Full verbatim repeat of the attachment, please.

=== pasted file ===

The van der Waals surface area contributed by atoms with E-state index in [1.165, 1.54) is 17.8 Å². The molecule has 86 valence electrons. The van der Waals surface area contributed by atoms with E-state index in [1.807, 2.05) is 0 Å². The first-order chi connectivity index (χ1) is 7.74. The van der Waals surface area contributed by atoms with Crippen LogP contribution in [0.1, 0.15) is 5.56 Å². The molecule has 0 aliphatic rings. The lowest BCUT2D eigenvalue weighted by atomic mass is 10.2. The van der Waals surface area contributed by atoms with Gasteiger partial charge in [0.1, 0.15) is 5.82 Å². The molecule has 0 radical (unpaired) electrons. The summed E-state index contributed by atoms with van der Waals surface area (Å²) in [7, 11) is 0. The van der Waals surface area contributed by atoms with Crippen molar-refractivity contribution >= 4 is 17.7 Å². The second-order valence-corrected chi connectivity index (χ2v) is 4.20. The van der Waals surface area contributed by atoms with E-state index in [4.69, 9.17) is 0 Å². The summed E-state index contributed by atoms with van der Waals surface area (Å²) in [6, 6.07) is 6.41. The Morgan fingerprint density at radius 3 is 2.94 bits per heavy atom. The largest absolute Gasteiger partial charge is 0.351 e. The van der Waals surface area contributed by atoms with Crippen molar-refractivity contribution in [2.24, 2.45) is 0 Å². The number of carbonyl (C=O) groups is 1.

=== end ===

The van der Waals surface area contributed by atoms with E-state index in [1.165, 1.54) is 17.8 Å². The molecule has 86 valence electrons. The van der Waals surface area contributed by atoms with E-state index in [1.807, 2.05) is 0 Å². The first-order chi connectivity index (χ1) is 7.74. The van der Waals surface area contributed by atoms with Crippen LogP contribution in [0.1, 0.15) is 5.56 Å². The molecule has 0 aliphatic rings. The lowest BCUT2D eigenvalue weighted by atomic mass is 10.2. The van der Waals surface area contributed by atoms with Gasteiger partial charge in [0.1, 0.15) is 5.82 Å². The molecule has 0 radical (unpaired) electrons. The summed E-state index contributed by atoms with van der Waals surface area (Å²) in [7, 11) is 0. The van der Waals surface area contributed by atoms with Crippen molar-refractivity contribution >= 4 is 17.7 Å². The second-order valence-corrected chi connectivity index (χ2v) is 4.20. The van der Waals surface area contributed by atoms with E-state index in [4.69, 9.17) is 0 Å². The summed E-state index contributed by atoms with van der Waals surface area (Å²) in [6, 6.07) is 6.41. The Morgan fingerprint density at radius 3 is 2.94 bits per heavy atom. The largest absolute Gasteiger partial charge is 0.351 e. The van der Waals surface area contributed by atoms with Crippen molar-refractivity contribution in [2.24, 2.45) is 0 Å². The number of carbonyl (C=O) groups is 1.